I didn’t realize there were “precision adjustments screws” on the laser when we painted Nat’s walls so I wasted a lot of time trying to move the tripod up and down to get it just right. This time around I just gave each screw a little twist and matched it up to the hash mark and we were good to go. If you have a husband, use him too. Or a friend. Having a helper will make things go MUCH faster. With another person holding the roll of tape both your hands will be free to pull the tape taut and smooth it out straighter. Or, just stand back and take photos while the other person does it all for you and your cute kid entertains you in the middle of the room.
6. Don’t watch paint dry. Get the tape off while the paint is still wet so your tape doesn’t get glued to the wall. That could add a lot of headache to this process. At the same time, don’t remove your tape too soon and realize that you missed a spot that needed a touch up. As soon as the second coat went on and I was sure the whole stripe was 100% covered I removed the tape. Don’t dilly dally and let your tape get too stuck or you might regret it.
7. Stay subtle. Even with good tape, bleed-through squiggle is bound to happen. Stark contrasting paints show every little screw up. Colors that are just a few shades from your base color are more forgiving. The mistakes are still there, you just won’t notice them as much. If you want to save time, it’s better to go with two colors that are close on the spectrum to each other just so you don’t have to go back and touchup.
8. Lower your expectations. To elaborate further on that last tip… don’t expect perfection. Your walls are probably not perfectly straight or even, so don’t stress out too much about getting your tape PERFECTLY LEVEL. If you fudge a quarter of an inch or so in either direction nobody will ever notice. I discovered that my wall had two big humps in it that made the tape look really wonky from the side angle. Check it:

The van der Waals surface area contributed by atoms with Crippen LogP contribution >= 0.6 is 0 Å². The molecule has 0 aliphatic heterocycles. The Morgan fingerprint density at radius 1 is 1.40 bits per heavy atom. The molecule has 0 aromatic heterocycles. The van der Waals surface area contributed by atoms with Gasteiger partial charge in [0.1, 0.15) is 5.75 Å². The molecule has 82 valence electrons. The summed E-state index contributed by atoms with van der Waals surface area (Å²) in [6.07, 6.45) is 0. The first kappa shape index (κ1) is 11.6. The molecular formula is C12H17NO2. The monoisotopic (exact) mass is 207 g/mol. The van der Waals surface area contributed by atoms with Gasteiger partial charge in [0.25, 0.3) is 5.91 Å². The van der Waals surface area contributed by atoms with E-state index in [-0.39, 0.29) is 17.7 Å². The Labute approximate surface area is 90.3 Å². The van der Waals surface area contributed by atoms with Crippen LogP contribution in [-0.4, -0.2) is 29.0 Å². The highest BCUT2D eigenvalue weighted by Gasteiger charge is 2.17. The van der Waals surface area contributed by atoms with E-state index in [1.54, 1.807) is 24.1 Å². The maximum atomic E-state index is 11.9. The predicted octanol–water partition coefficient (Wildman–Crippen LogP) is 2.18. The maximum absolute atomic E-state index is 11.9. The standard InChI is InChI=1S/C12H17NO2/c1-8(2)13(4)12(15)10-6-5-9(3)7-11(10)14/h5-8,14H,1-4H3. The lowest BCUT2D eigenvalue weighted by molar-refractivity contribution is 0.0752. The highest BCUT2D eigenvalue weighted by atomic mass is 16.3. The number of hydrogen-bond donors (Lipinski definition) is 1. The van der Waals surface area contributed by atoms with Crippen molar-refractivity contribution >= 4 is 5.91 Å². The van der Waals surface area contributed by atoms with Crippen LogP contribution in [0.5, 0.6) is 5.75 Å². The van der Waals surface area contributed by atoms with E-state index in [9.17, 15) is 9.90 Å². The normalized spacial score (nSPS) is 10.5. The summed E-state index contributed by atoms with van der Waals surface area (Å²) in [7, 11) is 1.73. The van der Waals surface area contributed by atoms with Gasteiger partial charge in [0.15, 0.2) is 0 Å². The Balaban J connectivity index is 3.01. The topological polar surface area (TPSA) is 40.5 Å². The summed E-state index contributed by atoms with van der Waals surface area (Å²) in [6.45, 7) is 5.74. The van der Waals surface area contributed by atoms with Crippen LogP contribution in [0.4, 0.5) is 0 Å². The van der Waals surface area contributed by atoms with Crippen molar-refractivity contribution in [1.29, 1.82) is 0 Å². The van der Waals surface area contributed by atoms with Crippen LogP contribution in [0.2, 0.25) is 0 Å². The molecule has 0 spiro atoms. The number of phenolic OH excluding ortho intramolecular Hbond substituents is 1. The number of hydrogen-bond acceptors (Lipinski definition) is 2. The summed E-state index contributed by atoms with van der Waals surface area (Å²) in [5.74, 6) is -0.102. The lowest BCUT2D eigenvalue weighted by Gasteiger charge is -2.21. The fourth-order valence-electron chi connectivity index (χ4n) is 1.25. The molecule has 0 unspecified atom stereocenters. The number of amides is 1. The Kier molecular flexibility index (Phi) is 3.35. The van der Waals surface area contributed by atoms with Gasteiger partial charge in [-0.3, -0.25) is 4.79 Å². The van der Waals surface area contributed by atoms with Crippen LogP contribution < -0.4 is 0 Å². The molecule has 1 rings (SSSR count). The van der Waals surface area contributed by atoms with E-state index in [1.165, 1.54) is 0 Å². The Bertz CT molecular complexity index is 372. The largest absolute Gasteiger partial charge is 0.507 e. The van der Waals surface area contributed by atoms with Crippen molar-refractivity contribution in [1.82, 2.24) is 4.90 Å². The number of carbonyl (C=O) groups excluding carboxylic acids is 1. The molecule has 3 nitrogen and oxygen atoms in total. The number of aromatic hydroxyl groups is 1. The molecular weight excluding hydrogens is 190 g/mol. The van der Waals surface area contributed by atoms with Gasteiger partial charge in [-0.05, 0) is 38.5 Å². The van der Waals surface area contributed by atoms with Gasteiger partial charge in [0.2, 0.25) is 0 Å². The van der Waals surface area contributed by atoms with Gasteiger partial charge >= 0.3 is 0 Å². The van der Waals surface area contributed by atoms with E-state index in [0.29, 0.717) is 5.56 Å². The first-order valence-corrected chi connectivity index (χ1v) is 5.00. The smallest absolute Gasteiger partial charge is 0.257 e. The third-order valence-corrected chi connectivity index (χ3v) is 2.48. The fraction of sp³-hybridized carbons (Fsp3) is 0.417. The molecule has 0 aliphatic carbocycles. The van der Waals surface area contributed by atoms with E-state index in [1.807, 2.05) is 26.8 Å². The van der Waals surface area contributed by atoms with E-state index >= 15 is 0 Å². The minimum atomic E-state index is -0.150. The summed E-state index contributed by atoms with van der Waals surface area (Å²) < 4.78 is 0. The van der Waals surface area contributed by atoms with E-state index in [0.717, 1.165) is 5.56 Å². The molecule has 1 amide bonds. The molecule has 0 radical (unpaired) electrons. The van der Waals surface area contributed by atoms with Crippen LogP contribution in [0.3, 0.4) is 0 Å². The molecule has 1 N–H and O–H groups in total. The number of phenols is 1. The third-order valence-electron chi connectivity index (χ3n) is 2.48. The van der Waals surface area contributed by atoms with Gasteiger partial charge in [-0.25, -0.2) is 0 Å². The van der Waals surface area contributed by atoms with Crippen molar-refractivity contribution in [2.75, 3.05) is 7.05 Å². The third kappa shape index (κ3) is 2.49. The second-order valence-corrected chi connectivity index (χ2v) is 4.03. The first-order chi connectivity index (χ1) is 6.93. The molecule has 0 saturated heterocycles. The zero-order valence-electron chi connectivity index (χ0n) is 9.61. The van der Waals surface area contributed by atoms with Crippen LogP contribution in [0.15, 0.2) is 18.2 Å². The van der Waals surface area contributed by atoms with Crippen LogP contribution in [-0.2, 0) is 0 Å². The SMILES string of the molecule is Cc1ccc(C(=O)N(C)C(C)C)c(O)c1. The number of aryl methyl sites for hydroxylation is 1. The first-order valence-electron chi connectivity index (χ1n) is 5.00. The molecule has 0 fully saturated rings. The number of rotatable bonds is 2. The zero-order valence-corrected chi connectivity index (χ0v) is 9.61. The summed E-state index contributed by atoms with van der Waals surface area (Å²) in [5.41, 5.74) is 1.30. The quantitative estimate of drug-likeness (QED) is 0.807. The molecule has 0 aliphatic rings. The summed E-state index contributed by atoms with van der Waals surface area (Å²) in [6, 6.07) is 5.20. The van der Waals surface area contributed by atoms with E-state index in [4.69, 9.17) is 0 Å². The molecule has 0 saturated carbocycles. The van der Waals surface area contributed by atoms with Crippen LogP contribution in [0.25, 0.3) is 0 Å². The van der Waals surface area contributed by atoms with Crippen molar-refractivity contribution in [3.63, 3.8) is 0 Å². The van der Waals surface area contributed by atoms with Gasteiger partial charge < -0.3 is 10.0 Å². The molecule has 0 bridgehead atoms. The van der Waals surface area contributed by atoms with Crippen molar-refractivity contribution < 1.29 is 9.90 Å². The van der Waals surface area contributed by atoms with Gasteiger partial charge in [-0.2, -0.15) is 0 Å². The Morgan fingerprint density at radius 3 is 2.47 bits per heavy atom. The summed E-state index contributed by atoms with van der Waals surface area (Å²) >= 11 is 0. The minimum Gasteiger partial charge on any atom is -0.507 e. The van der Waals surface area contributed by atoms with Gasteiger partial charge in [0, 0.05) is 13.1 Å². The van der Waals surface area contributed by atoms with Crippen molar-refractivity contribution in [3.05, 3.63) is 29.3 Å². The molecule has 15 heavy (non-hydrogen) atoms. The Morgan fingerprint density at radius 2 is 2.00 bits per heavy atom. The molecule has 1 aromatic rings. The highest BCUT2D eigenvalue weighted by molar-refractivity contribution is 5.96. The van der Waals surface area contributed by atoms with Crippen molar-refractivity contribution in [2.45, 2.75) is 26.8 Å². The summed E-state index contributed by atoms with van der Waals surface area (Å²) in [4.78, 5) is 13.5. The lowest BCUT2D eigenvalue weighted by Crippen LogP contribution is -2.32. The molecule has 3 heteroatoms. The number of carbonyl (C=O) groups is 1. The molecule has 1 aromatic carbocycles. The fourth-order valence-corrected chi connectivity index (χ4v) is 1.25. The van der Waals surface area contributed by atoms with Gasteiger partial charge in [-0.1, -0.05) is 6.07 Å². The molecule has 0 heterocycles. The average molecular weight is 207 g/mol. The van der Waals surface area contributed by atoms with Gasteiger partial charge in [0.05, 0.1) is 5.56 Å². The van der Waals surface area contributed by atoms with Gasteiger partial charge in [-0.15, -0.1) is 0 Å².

But once it was painted, it looked just fine. You’d never be able to tell that my crooked wall was so hump-back, hump-back. See?
That’s close enough to perfect for me. Don’t sweat the small stuff and all that.
And finally, the last tip I have for making things faster when painting stripes: Use disposable paint trays and cheap rollers. If you don’t mind sparing a few bucks, toss them in the trash after you’re finished. Life is too short to spend it scrubbing paint out of used rollers.
So there you go!
Those are my tips for getting your striped walls painted as quickly as possible without sacrificing any of the prettiness factor. And speaking of pretty, I’ll end this diy tutorial with a picture of my pretty light switch cover. I bought it years ago, but I love how it matches the paint in this room so well.
I have big plans for the room now that it’s got some flair. Stay tuned for lots more DIY projects to come inside this space, plus some cool funky frames that rival the Organic Bloom but cheaper!
Good luck with your stripes! I hope I’ve saved you a little bit of hassle if you decide to become a stripe follower too. If you’ve painted stripes before, what tips would you recommend for making the process go smoother?